New career opportunities help curb nursing shortage
By Ira Strumwasser, Executive Director and CEO BCBSM Foundation
December 7, 2009
DETROIT - The H1N1 flu epidemic continues to spread through Michigan at an alarming rate—according to the Michigan Department of Community Health, over 500,000 state residents have contracted the virus and 41 people have died from influenza since September.
Nurses have been on the front line of this pandemic, working diligently to keep up with the demand for vaccinations, health assessments and patient care. But future health crises may run rampant if we cannot recruit and retain nursing personnel.
According to the Michigan Center for Nursing, there will be an estimated shortage of over 8,000 nurses by the year 2018. That's 8,000 fewer nurses available to work in clinics, staff phone lines and provide emergency room care.
An aging workforce, the physical demands of the nursing profession, and a lack of educational options are all contributing to a long-term nursing shortage. Sixty-five percent of Michigan's nurses are between the ages of 45 and 64; of these, 31 percent are over 55. As the economy improves, many of these older nurses are expected to retire.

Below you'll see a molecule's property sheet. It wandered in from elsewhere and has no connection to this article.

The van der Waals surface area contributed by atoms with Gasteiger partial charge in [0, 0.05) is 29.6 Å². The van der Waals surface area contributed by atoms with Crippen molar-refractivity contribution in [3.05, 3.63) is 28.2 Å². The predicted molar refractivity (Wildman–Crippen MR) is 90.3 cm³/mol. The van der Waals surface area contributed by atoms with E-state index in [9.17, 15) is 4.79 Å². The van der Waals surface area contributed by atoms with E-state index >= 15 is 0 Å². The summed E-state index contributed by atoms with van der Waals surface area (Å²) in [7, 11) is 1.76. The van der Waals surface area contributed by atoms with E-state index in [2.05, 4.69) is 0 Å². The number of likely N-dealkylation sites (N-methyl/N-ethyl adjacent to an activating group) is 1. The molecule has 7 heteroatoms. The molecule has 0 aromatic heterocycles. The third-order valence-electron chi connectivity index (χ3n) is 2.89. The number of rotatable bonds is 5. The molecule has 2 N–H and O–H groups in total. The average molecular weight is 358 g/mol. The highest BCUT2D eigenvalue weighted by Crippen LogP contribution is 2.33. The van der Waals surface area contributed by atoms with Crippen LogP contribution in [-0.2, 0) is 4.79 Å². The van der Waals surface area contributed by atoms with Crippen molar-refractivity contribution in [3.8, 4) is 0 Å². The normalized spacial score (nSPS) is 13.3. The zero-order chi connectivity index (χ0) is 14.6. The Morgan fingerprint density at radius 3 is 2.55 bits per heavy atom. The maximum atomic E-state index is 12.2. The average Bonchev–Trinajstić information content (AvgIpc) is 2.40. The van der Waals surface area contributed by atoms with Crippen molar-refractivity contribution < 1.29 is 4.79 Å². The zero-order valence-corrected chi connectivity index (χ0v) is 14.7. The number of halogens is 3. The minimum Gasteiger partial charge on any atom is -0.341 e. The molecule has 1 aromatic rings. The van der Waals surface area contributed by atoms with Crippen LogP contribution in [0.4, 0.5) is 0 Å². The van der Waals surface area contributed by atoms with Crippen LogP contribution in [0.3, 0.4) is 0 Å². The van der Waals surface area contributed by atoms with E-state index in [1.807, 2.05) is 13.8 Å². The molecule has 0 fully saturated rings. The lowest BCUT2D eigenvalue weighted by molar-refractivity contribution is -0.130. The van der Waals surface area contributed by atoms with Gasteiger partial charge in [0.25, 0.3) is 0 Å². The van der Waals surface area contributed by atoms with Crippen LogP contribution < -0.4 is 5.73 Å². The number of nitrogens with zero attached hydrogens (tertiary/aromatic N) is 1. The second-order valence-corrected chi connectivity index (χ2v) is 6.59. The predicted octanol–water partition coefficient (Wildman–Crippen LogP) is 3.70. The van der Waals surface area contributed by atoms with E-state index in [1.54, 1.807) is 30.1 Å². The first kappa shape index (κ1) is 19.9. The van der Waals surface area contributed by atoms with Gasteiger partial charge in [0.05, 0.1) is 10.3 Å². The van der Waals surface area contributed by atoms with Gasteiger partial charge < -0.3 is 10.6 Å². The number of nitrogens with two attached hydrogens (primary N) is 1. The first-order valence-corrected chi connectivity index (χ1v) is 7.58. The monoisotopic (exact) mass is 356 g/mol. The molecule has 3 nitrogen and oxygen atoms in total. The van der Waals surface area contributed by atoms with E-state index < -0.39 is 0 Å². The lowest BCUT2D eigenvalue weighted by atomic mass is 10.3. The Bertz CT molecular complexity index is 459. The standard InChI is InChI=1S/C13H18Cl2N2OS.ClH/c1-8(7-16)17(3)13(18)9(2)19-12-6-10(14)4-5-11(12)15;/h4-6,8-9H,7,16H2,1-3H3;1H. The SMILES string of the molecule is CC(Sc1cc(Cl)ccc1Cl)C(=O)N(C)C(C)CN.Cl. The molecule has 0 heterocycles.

Efforts are underway to keep nurses in the field. Nursing for Life: the RN Career Transition Program, developed by the College of Nursing at Michigan State University, is helping build and retain Michigan's nursing workforce. This educational program extends the length of a nursing career by helping experienced nurses transition to nursing roles in community-based settings like long-term care, home care, hospice, and ambulatory care.
Since the program was piloted in 2008, 45 nurses have enrolled in Nursing for Life and many have made the transition to new care settings. Nursing for Life is a joint project of the Blue Cross Blue Shield of Michigan Foundation and the College of Nursing at Michigan State University. It is one of several projects sponsored by the Partners Investing in Nursing's Future program, an initiative of the Robert Wood Johnson Foundation and the Northwest Health Foundation. These efforts encourage local foundations to develop grassroots strategies to stabilize the nursing workforce nationwide.
Coordination of health care to meet the demands generated by sudden emergencies is no small feat. When the health care system is burdened by disasters or outbreaks of disease, successful crisis management relies heavily on registered nurses (RNs). Nurses are on the front line in Emergency Departments, offices and clinics, performing triage duties and providing care for patients.
With mass retirements looming, educators, philanthropists, and business leaders must continue to work together to increase the ranks of qualified RNs in Michigan. The reality is that if we don't work together now, health care will suffer.